top of page

Would nuking an incoming asteroid actually work? New study has the answer

[Oct 15, 2021: Hank Berrien]

A nuclear warhead detonated near the asteroid in space could conceivably prevent 99% of the asteroid from hitting the planet. (Credit: Christine Daniloff)

Firing a nuclear warhead at a small asteroid on a collision course with the Earth could stop 99 percent of it from hitting the planet, according to a new study.

New research indicates that if a small asteroid were headed to collide with the earth, causing the loss of numerous lives, a nuclear warhead detonated near the asteroid in space could conceivably prevent 99% of the asteroid from hitting the planet, unlike previous estimates that asserted large parts of the asteroid would plunge to the planet.

Researchers from Johns Hopkins University and Lawrence Livermore National Laboratory wrote in the abstract for their paper, “Diverting hazardous small bodies on impact trajectories with the Earth can in some circumstances be impossible without risking disrupting them. Disruption is a much more difficult planetary defense scenario to assess, being linked both to the response of the body to shock loading and the much more complicated gravitational dynamics of the fragments in the solar system relative to pure deflection scenarios. … We find that disruption can be a very effective planetary defense strategy even for very late (sub-year) interventions, and should be considered an effective backup strategy should preferred methods, which require long warning times, fail.”


“The Center for Near Earth Object Studies at NASA’s Jet Propulsion Laboratory runs an asteroid impact simulation once every two years. The exercise from earlier this year was unique in that the fictional threatening asteroid, dubbed ‘2021 PDC,’ was detected just six months before its scheduled meeting with Earth’s surface. It was deemed an insufficient amount of time to deploy a mitigation strategy, so the participants focused primarily on disaster response,” Gizmodo explained.

The leader of the study, physicist Patrick King from Johns Hopkins University Applied Physics Laboratory, told Gizmodo:

"Simply stated, for a 100-meter object that’s projected to hit Earth, if we employ a robust nuclear disruption technique by at least one month before impact, we can prevent 99% or more of the impacting mass from hitting the Earth. …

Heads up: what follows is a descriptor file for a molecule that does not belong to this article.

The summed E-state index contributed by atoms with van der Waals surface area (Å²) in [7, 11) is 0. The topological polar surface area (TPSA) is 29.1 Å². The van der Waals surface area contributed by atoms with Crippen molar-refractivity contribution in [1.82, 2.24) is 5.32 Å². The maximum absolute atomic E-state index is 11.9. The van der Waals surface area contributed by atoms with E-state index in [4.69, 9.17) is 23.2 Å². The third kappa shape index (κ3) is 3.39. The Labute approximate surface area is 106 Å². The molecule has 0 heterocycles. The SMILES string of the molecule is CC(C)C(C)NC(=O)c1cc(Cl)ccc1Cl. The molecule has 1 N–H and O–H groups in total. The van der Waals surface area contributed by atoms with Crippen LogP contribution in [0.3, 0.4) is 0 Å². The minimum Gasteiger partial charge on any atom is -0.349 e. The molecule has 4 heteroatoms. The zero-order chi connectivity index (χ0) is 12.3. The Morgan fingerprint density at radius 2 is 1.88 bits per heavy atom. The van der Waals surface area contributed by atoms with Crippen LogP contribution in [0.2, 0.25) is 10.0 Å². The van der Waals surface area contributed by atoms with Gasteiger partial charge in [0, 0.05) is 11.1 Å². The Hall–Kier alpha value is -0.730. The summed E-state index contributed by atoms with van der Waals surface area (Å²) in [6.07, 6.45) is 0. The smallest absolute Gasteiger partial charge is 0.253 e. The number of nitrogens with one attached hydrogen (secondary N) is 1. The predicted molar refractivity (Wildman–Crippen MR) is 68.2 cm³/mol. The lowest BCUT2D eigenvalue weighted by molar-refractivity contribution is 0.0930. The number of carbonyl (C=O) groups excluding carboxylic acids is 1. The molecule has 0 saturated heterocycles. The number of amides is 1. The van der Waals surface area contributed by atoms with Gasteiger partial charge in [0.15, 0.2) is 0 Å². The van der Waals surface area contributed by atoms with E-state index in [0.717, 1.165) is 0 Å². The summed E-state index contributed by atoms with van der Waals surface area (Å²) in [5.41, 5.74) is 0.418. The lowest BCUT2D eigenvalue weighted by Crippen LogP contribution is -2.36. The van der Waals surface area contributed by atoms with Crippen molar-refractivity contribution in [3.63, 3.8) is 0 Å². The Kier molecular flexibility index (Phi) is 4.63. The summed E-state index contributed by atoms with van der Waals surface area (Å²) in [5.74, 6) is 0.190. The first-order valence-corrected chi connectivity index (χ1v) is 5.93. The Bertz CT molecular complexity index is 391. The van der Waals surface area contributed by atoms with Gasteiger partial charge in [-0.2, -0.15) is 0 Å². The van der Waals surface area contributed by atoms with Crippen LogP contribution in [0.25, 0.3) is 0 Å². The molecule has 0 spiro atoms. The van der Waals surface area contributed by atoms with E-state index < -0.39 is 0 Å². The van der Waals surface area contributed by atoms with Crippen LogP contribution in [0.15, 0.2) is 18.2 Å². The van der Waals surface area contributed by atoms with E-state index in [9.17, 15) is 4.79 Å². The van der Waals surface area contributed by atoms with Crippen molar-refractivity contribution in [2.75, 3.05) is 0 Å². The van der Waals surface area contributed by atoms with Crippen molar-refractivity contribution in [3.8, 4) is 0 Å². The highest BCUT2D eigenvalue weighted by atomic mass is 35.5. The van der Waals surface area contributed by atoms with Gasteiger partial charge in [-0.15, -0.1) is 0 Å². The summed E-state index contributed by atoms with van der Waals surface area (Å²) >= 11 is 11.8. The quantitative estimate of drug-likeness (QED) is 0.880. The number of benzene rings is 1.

We employed several approximations in order to make the study feasible, but we believe that we have captured the essential physics necessary to make general observations about nuclear disruption as a technique. Much of our uncertainty is driven by our inherent uncertainty in the properties of the asteroids themselves; we definitely need to support more space missions to investigate their properties in more detail. …

By making several fragments instead of one single impactor, it is possible that we multiply the threat. On the other hand, disruption has its own advantages, and a disruption could succeed where a deflection might not. This is all part of the process of evaluating what technique to use."


Humanity could “significantly reduce the scale of the disaster if we disrupt the object by as little as two weeks before impact,” he concluded.

The Daily Mail reported:

NASA is launching a mission to deflect an asteroid in deep space using a spacecraft at the end of November. Known as the Double Asteroid Redirection Test (DART) mission, the U.S. space agency will send the DART spacecraft to a pair of asteroids – the Didymos binary – at 1:20 a.m. EST on November 24 aboard a SpaceX Falcon 9 rocket from Vandenberg Space Force Base in California. DART will smash in one of the two asteroids, known as Didymoon, at roughly 13,500mph on October 2, 2022. In doing so, it will change the speed of Didymoon a fraction of a percent, but it will be enough so NASA can measure its altered orbit.

For more science news stories check out our New Discoveries section at The Brighter Side of News.


Like these kind of feel good stories? Get the Brighter Side of News' newsletter.



Most Recent Stories

bottom of page